15 November 2012

Q&A with Ron Capps, Veterans Writing Project

In terms of military writing, November 2012 exploded with the publication of multiple anthologies focused on themes of war, peace, service, and remembrance. Many of these journals have open calls for submission, and are working toward publishing new volumes in 2013.

These include:
Despite looming deadlines, the editors of these respective publications recently offered Red Bull Rising readers their insights into writing for, submitting to, and getting published in journals and anthologies.

This is Part II of a 3-part series of blog-posts resulting from those on-line interviews.


Ron Capps is a 25-year Army veteran and founder of the Veterans Writing Project. The Washington, D.C. based non-profit offers writing workshops for soldiers, veterans, and military families; helps research the use of writing as medically effective therapy for patients diagnosed with Post-Traumatic Stress Disorder (P.T.S.D.) and/or Traumatic Brain Injury (T.B.I.); and publishes both online and print literary journals.

Capps is also author of "Writing War," a portable curriculum for teaching creative writing techniques to military audiences.

Why should writers consider submitting their works to journals and/or anthologies? How does it potentially benefit their output, development, and/or marketability?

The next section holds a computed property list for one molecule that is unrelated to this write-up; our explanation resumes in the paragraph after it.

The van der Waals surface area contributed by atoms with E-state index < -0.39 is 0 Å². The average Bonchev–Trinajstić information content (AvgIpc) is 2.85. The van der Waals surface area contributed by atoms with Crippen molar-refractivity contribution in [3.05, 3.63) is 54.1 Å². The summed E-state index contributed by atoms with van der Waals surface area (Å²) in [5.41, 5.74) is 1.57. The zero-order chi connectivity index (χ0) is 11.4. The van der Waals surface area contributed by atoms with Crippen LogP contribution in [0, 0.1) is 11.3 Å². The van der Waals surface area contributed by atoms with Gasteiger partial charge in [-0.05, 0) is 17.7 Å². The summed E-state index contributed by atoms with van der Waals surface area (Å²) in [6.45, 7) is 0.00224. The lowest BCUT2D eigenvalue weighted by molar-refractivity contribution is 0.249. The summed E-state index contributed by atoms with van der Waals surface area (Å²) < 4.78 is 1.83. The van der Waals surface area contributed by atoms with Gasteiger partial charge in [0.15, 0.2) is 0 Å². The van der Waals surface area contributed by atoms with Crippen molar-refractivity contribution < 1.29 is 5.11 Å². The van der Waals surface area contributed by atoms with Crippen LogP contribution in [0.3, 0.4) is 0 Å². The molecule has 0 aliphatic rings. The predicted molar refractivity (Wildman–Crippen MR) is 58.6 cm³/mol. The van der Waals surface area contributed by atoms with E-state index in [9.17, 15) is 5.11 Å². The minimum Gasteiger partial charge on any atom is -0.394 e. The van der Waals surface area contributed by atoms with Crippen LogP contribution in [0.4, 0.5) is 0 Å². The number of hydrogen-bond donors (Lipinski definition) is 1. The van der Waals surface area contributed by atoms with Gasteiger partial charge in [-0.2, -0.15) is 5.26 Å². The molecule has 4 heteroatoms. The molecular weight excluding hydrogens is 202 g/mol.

Primarily, the value to submitting to and publishing in journals is in developing a portfolio of work. Very few writers get a book deal with their first work. Publishers love to see that a writer has been previously published, especially in established literary journals or magazines. It does a couple things for the editor or publisher: It shows that the writer has established a readership—this leads to increased sales—and it means that other editors have already seen the work, helped the writer get it ready for publication, and in a way validated the choice the publisher is making to purchase a collection of stories, poems, or essays, or a book-length work.

And writers who are trying to develop a deeper portfolio should probably not publish multiple pieces in the same journal—I mean, unless it’s The New Yorker or some place like that. Try to publish your work in as many different journals and on as many different platforms as possible.
What roles do journals/anthologies play in communicating military experiences to audiences? What types of audiences do they reach?
This varies wildly. Narrowly focused journals tend to have a narrowly focused readership. If a journal only publishes military-history essays for example, readers who want science fiction or fantasy are unlikely to subscribe. Even journals that publish a broad range of works can sometimes be too narrowly focused in their targeting of readers. If an editor or publisher is trying to help bridge the divide between the military and civilian communities, it’s important to put the journal into the hands of both groups. We give copies of our journal away to military units, ships, hospitals and veterans service organizations, but we also put copies in front of civilian readers, too, through book fairs, writers’ conferences and online marketing.